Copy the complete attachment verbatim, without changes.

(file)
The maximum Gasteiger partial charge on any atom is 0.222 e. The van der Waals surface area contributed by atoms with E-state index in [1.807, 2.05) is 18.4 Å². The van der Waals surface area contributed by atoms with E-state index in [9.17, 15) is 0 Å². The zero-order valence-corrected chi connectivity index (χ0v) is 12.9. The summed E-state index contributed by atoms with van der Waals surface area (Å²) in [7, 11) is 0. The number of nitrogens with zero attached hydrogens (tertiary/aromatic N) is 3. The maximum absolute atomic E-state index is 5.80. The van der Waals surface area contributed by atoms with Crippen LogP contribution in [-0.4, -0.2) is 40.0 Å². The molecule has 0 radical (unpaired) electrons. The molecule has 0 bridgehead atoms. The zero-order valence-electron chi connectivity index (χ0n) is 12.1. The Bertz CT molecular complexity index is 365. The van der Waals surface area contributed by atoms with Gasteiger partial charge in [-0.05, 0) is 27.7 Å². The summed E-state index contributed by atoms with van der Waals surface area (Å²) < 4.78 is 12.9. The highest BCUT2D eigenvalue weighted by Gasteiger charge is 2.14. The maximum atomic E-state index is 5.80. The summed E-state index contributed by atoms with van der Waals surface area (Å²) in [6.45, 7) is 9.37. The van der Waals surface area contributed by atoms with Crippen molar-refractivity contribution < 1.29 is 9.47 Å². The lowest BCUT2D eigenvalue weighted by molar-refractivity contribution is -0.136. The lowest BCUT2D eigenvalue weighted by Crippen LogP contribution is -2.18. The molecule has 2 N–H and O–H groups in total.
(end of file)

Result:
The maximum Gasteiger partial charge on any atom is 0.222 e. The van der Waals surface area contributed by atoms with E-state index in [1.807, 2.05) is 18.4 Å². The van der Waals surface area contributed by atoms with E-state index in [9.17, 15) is 0 Å². The zero-order valence-corrected chi connectivity index (χ0v) is 12.9. The summed E-state index contributed by atoms with van der Waals surface area (Å²) in [7, 11) is 0. The number of nitrogens with zero attached hydrogens (tertiary/aromatic N) is 3. The maximum absolute atomic E-state index is 5.80. The van der Waals surface area contributed by atoms with Crippen LogP contribution in [-0.4, -0.2) is 40.0 Å². The molecule has 0 radical (unpaired) electrons. The molecule has 0 bridgehead atoms. The zero-order valence-electron chi connectivity index (χ0n) is 12.1. The Bertz CT molecular complexity index is 365. The van der Waals surface area contributed by atoms with Gasteiger partial charge in [-0.05, 0) is 27.7 Å². The summed E-state index contributed by atoms with van der Waals surface area (Å²) < 4.78 is 12.9. The highest BCUT2D eigenvalue weighted by Gasteiger charge is 2.14. The maximum atomic E-state index is 5.80. The summed E-state index contributed by atoms with van der Waals surface area (Å²) in [6.45, 7) is 9.37. The van der Waals surface area contributed by atoms with Crippen molar-refractivity contribution < 1.29 is 9.47 Å². The lowest BCUT2D eigenvalue weighted by molar-refractivity contribution is -0.136. The lowest BCUT2D eigenvalue weighted by Crippen LogP contribution is -2.18. The molecule has 2 N–H and O–H groups in total.